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Is Time Ripe for Price Level Path Stability?

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  • Vítor Gaspar
  • Frank Smets
  • David Vestin

Abstract

In the paper, we provide a critical and selective survey of arguments relevant for the assessment of the case for price level path stability (PLPS). Using a standard hybrid new Keynesian model we argue that price level stability provides a natural framework for monetary policy under commitment. There are two main arguments in favour of a PLPS regime. First, it helps overall macroeconomic stability by making expectations operate like automatic stabilizers. Second, under a price level path stability regime, changes in the price level operates like an intertemporal adjustment mechanism, reducing the magnitude of required changes in nominal interest rates. Such a property is particularly relevant as a means to alleviate the importance of the zero bound on nominal interest rates. We also review and discuss the arguments against price level path stability. Finally, we also found, using the Smets and Wouters (2003) model which includes a wide variety of frictions and is estimated for the euro area, that the price level is stationary under optimal policy under commitment. The results obtain when the quasi-difference of inflation is used in the loss function, as in the hybrid new Keynesian model. Overall, the arguments in favour of or against price level path stability depend on the degree of dependence of private sector expectations on the characteristics of the monetary policy regime.Key words: Price Level Stability, Expectations, Adaptive Learning

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Bibliographic Info

Paper provided by Banco de Portugal, Economics and Research Department in its series Working Papers with number w200719.

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Date of creation: 2007
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Handle: RePEc:ptu:wpaper:w200719

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Cited by:
  1. Roberto Billi, 2008. "Price-level targeting and risk management in a low-inflation economy," Research Working Paper RWP 08-09, Federal Reserve Bank of Kansas City.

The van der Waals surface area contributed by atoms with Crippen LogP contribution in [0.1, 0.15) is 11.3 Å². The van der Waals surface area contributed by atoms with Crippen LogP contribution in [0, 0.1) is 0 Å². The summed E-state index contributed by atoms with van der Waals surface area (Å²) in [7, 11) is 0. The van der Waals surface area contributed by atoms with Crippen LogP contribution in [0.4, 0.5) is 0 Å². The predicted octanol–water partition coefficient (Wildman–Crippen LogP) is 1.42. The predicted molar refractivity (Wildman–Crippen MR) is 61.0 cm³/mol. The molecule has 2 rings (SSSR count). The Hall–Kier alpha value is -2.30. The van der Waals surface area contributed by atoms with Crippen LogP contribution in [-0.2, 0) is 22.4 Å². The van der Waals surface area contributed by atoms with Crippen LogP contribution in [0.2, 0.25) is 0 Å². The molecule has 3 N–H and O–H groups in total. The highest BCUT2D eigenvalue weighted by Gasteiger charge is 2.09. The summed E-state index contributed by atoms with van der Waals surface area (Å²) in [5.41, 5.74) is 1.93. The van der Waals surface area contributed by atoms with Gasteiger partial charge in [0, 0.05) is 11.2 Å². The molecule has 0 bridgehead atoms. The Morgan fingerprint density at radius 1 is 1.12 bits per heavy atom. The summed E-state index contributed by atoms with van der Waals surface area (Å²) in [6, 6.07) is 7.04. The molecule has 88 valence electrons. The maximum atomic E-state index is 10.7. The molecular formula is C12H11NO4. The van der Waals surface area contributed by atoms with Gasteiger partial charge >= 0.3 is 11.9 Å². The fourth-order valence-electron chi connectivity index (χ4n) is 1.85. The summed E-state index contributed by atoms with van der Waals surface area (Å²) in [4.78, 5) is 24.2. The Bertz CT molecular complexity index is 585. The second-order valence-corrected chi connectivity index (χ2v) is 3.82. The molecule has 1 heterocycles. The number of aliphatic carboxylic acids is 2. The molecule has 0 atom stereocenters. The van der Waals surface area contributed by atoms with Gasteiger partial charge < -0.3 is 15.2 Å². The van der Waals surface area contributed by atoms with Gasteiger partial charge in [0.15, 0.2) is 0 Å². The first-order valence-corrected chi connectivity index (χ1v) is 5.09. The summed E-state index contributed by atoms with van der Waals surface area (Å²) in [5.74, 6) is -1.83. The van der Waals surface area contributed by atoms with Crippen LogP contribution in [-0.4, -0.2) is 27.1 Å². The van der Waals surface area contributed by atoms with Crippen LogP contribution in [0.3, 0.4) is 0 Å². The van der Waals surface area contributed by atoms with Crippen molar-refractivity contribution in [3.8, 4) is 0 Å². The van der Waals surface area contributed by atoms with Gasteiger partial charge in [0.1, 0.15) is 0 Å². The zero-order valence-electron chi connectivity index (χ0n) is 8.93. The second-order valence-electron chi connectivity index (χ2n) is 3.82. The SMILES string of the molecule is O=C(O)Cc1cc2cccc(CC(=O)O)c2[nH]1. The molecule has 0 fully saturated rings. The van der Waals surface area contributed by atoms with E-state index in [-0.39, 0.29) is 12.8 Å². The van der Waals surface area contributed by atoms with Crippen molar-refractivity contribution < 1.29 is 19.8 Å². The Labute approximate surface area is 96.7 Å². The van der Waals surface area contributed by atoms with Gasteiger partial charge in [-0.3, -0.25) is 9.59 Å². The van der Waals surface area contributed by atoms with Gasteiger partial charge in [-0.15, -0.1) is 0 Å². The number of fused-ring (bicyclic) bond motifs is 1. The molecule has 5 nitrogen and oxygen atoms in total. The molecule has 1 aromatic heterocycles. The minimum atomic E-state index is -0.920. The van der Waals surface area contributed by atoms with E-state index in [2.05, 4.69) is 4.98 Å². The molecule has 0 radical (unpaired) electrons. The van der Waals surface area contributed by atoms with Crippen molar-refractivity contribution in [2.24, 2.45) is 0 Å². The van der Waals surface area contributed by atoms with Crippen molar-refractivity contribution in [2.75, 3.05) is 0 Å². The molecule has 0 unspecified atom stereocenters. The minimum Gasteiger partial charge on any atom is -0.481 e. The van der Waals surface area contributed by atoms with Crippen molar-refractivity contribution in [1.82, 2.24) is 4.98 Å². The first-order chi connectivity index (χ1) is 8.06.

2. Sofía Bauducco B. & Rodrigo Caputo G, 2011. "Metas de Nivel de Precios y Metas de Inflación: Una Revisión de la Literatura," Notas de Investigación Journal Economía Chilena (The Chilean Economy), Central Bank of Chile, vol. 14(1), pages 55-67, April.
  3. Iulian Vasile Popescu, 2012. "Price-Level Targeting – A Viable Alternative To Inflation Targeting?," CES Working Papers, Centre for European Studies, Alexandru Ioan Cuza University, vol. 4, pages 809-823, December.
  4. Yaz Terajima & Jose-Victor Rios-Rull & Cesaire Meh, 2008. "Aggregate and Welfare Effects of Redistribution of Wealth Under Inflation and Price-Level Targeting," 2008 Meeting Papers 381, Society for Economic Dynamics.
  5. Andreas Beyer & Vitor Gaspar & Christina Gerberding & Otmar Issing, 2008. "Opting Out of the Great Inflation: German Monetary Policy After the Break Down of Bretton Woods," NBER Working Papers 14596, National Bureau of Economic Research, Inc.
  6. Richard C.K. Burdekin & Kris James Mitchener & Marc D. Weidenmier, 2012. "Irving Fisher and Price‐Level Targeting in Austria: Was Silver the Answer?," Journal of Money, Credit and Banking, Blackwell Publishing, vol. 44(4), pages 733-750, 06.
  7. Hatcher, Michael C., 2011. "Comparing inflation and price-level targeting: A comprehensive review of the literature," Cardiff Economics Working Papers E2011/22, Cardiff University, Cardiff Business School, Economics Section.
  8. Loisel, O., 2005. "Central Bank Reputation in a Forward-Looking Model," Working papers 127, Banque de France.
  9. Marc P. Giannoni, 2012. "Optimal interest rate rules and inflation stabilization versus price-level stabilization," Staff Reports 546, Federal Reserve Bank of New York.
  10. Jiri Bohm & Jan Filacek & Ivana Kubicova & Romana Zamazalova, 2011. "Price-Level Targeting - A Real Alternative to Inflation Targeting?," Research and Policy Notes 2011/01, Czech National Bank, Research Department.
  11. Robert S. Gazzale & Jared C Carbone, 2011. "A Shared Sense of Responsibility: Money Versus Effort Contributions in the Vountary Provision of Public Goods," Department of Economics Working Papers 2011-12, Department of Economics, Williams College.
  12. Kenneth Kuttner & Adam Posen, 2011. "How Flexible Can Inflation Targeting Be and Still Work?," Department of Economics Working Papers 2011-10, Department of Economics, Williams College, revised Sep 2011.
  13. Gino Cateau, 2009. "Optimal Policy under Commitment and Price Level Stationarity," Working Papers 09-8, Bank of Canada.
  14. William T. Gavin & Benjamin D. Keen & Michael R. Pakko, 2012. "Taylor-type rules and total factor productivity," Review, Federal Reserve Bank of St. Louis, issue Jan, pages 41-64.

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